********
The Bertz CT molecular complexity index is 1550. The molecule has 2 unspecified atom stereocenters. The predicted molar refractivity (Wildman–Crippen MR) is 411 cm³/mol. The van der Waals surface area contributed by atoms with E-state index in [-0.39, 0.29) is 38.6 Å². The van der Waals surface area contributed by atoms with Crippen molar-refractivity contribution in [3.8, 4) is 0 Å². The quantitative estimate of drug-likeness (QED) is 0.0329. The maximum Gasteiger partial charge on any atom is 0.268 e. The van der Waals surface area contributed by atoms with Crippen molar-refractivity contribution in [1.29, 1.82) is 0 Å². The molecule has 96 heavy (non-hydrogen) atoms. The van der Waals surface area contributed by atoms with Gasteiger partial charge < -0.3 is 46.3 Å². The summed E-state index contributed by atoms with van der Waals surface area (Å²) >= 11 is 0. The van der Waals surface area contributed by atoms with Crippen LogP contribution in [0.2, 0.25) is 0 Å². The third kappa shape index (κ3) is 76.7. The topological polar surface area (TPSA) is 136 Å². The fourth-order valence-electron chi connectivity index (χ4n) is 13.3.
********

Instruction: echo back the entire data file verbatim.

The Bertz CT molecular complexity index is 1550. The molecule has 2 unspecified atom stereocenters. The predicted molar refractivity (Wildman–Crippen MR) is 411 cm³/mol. The van der Waals surface area contributed by atoms with E-state index in [-0.39, 0.29) is 38.6 Å². The van der Waals surface area contributed by atoms with Crippen molar-refractivity contribution in [3.8, 4) is 0 Å². The quantitative estimate of drug-likeness (QED) is 0.0329. The maximum Gasteiger partial charge on any atom is 0.268 e. The van der Waals surface area contributed by atoms with Crippen molar-refractivity contribution in [1.29, 1.82) is 0 Å². The molecule has 96 heavy (non-hydrogen) atoms. The van der Waals surface area contributed by atoms with Gasteiger partial charge < -0.3 is 46.3 Å². The summed E-state index contributed by atoms with van der Waals surface area (Å²) >= 11 is 0. The van der Waals surface area contributed by atoms with Crippen LogP contribution in [0.2, 0.25) is 0 Å². The third kappa shape index (κ3) is 76.7. The topological polar surface area (TPSA) is 136 Å². The fourth-order valence-electron chi connectivity index (χ4n) is 13.3.